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The entry for "rent" is displayed below.
WordReference Random House Learner's Dictionary of American English © 2016
rent1 /rɛnt/USA pronunciation
n. WordReference Random House Unabridged Dictionary of American English © 2016
- a payment made on a regular basis to the owner of land or other property, for the right to live in or use the property: [uncountable]How much do you pay in rent every month? He paid more rent than he had to.[countable]Rents are high.
- to pay money for the use of (real estate, machinery, etc.) to the landlord or owner:[~ + object]I rented a small apartment.
- to allow the possession and use of (real estate, machinery, etc.) in return for payment of rent: [~ + object]The lodge will rent skis for the day.[~ (+ out) + object + to + object]She rented (out) a small apartment to me.[~ + object (+ out) + to + object]The company will not rent cars (out) to anyone under 18 years old.[~ + object + object]She rented me the apartment.
rent•er, n. [countable]
rent2 /rɛnt/USA pronunciation
- Idioms, for rent, available to be rented.
rent3 /rɛnt/USA pronunciation v.
- an opening or large tear made by rending.
- pt. and pp. of rend.
(rent),USA pronunciation n. WordReference Random House Learner's Dictionary of American English © 2016
- a payment made periodically by a tenant to a landlord in return for the use of land, a building, an apartment, an office, or other property.
- a payment or series of payments made by a lessee to an owner in return for the use of machinery, equipment, etc.
- Business[Econ.]the excess of the produce or return yielded by a given piece of cultivated land over the cost of production;
the yield from a piece of land or real estate.
- profit or return derived from any differential advantage in production.
- [Obs.]revenue or income.
- for rent, available to be rented, as a home or store:an apartment for rent.
- to grant the possession and enjoyment of (property, machinery, etc.) in return for the payment of rent from the tenant or lessee. (often fol. by out).
- to take and hold (property, machinery, etc.) in return for the payment of rent to the landlord or owner.
- to be leased or let for rent:This apartment rents cheaply.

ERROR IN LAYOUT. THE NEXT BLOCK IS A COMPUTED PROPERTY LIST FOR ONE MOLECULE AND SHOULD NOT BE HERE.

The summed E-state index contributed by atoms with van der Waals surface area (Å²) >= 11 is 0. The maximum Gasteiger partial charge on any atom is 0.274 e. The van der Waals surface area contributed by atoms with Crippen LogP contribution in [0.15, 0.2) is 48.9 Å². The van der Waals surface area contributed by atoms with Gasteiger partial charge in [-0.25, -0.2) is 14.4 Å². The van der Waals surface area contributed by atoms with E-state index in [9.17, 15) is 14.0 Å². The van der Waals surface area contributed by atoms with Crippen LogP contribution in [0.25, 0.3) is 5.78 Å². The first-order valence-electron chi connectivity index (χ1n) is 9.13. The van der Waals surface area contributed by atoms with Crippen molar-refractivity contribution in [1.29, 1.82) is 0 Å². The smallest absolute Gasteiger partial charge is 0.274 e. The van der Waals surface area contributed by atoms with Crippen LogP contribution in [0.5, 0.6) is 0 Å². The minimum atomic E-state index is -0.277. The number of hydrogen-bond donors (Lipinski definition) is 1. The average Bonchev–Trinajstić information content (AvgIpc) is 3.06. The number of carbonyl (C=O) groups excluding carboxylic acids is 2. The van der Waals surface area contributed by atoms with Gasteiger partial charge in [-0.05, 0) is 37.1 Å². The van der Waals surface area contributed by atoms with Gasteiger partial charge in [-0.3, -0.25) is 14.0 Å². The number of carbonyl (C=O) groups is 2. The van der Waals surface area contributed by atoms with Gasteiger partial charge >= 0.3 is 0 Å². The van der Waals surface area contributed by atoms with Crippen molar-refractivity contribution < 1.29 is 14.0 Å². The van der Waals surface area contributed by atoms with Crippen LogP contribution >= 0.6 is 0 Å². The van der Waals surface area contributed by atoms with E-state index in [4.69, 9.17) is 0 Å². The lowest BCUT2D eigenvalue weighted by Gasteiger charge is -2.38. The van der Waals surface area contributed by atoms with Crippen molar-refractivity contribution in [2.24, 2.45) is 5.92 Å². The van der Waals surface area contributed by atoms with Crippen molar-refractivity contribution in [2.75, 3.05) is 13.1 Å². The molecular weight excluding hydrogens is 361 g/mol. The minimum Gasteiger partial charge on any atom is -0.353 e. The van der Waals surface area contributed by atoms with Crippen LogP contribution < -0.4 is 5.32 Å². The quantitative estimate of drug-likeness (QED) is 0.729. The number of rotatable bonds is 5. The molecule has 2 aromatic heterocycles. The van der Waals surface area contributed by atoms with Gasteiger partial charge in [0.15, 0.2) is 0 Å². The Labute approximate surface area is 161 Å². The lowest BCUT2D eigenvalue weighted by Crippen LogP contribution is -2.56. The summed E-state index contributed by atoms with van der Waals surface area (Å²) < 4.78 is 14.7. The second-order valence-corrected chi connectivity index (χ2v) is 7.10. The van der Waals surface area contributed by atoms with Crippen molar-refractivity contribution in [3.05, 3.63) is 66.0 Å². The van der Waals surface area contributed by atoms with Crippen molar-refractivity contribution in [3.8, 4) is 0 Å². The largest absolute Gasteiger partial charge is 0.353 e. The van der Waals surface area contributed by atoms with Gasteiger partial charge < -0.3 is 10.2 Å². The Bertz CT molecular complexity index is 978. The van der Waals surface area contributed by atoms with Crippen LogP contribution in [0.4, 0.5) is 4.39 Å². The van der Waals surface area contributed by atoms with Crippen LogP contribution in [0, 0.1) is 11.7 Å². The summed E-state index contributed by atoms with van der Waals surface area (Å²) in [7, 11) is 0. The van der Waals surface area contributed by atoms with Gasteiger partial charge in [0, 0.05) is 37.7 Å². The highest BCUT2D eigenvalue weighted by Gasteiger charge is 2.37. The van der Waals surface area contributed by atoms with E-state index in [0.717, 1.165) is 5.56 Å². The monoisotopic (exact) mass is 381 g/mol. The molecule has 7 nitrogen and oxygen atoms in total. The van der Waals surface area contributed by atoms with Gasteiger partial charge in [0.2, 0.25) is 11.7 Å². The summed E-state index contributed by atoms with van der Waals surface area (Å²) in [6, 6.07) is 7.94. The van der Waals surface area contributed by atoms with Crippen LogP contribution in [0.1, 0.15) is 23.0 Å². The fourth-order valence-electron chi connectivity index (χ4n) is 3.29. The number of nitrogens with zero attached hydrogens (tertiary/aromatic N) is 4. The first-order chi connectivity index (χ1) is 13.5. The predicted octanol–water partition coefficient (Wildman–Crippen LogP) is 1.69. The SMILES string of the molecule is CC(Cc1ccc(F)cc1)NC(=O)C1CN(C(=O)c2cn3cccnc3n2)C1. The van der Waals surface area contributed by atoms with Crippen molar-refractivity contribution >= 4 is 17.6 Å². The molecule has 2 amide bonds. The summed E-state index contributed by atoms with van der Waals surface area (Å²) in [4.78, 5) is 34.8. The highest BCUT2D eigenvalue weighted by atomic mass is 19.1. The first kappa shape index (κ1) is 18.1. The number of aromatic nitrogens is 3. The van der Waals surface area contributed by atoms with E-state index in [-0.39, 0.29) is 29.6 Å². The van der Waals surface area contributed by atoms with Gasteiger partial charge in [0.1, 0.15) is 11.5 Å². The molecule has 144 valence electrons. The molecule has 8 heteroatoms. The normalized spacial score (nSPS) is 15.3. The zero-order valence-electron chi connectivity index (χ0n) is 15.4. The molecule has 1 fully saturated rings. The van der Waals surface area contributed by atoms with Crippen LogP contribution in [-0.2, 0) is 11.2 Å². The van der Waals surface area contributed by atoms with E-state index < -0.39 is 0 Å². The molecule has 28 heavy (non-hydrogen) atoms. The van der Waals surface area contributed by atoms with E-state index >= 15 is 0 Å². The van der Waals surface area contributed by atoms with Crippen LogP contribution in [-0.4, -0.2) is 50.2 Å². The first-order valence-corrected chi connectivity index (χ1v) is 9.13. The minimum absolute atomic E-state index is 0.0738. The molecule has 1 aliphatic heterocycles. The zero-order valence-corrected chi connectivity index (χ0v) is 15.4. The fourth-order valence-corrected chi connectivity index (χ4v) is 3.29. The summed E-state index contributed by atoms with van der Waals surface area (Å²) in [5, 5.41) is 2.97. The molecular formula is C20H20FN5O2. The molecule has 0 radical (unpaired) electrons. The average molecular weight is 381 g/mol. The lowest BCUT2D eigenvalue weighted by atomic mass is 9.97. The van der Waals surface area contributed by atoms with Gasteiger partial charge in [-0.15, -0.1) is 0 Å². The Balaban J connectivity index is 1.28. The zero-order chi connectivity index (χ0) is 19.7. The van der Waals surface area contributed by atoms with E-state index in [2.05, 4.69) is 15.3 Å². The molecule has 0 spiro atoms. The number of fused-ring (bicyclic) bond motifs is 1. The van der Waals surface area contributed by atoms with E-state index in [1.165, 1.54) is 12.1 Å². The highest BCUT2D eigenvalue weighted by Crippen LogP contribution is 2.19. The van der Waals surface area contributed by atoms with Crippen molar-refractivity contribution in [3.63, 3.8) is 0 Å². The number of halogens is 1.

- to lease or let property.
- to take possession of and use property by paying rent:She rents from a friend.
- Old French renter, derivative of rente
- Vulgar Latin *rendita, feminine past participle of *rendere (see render1); (verb, verbal) Middle English renten
- Old French
- (noun, nominal) Middle English rente 1125–75
- 8.See corresponding entry in Unabridged lease, let. See hire.
- an opening made by rending or tearing;
- a breach of relations or union between individuals or groups;
- pt. and pp. of rend.
- 1325–75 for verb, verbal sense; 1525–35 for def. 1; Middle English; see rend
- 1.See corresponding entry in Unabridged tear, split, rift, cleft, rip, rupture, fracture.
- 2.See corresponding entry in Unabridged division, separation.
rend /rɛnd/USA pronunciation
v. [~ + object], rent/rɛnt/USA pronunciation rend•ing. WordReference Random House Unabridged Dictionary of American English © 2016
rend•er, n. [countable]
- to separate into parts with great force or suddenness;
tear or rip apart:As a sign of his grief and rage the high priest rent his garments.
- to disturb (the air) sharply with noise:Her sharp screams rent the air.
- to distress (the heart) with painful feelings.
- -rend- comes from Latin, where it has the meaning "give.'' This meaning is found in such words as: render, rendition, surrender.
v., rent, rend•ing. v.t.
- to separate into parts with force or violence:The storm rent the ship to pieces.
- to tear apart, split, or divide:a racial problem that is rending the nation.
- to pull or tear violently (often fol. by away, off, up, etc.).
- to tear (one's garments or hair) in grief, rage, etc.
- to disturb (the air) sharply with loud noise.
- to harrow or distress (the heart) with painful feelings.
- to split or tear something.
- to become torn or split.
- bef. 950; Middle English renden, Old English rendan; cognate with Old Frisian renda
- 2.See corresponding entry in Unabridged rive, sunder, sever, cleave, chop, fracture, rupture. See tear2.
Collins Concise English Dictionary © HarperCollins Publishers::
rent /rɛnt/ n
- a payment made periodically by a tenant to a landlord or owner for the occupation or use of land, buildings, or by a user for the use of other property, such as a telephone
- the return derived from the cultivation of land in excess of production costs
- for rent ⇒ chiefly US Canadian available for use and occupation subject to the payment of rent
Etymology: 12th Century: from Old French rente revenue, from Vulgar Latin rendere (unattested) to yield; see renderˈrentable adj
- (transitive) to grant (a person) the right to use one's property in return for periodic payments
- (transitive) to occupy or use (property) in return for periodic payments
- (intransitive) often followed by at: to be let or rented (for a specified rental)
rent /rɛnt/ n
- a slit or opening made by tearing or rending; tear
- a breach or division, as in relations
- the past tense and past participle of rend
rend /rɛnd/ vb (rends, rending, rent)
Etymology: Old English rendan; related to Old Frisian rendaˈrendible adj
- to tear with violent force or to be torn in this way; rip
- (transitive) to tear or pull (one's clothes, etc), esp as a manifestation of rage or grief
- (transitive) (of a noise or cry) to disturb (the air, silence, etc) with a shrill or piercing tone
'rent roll' also found in these entries: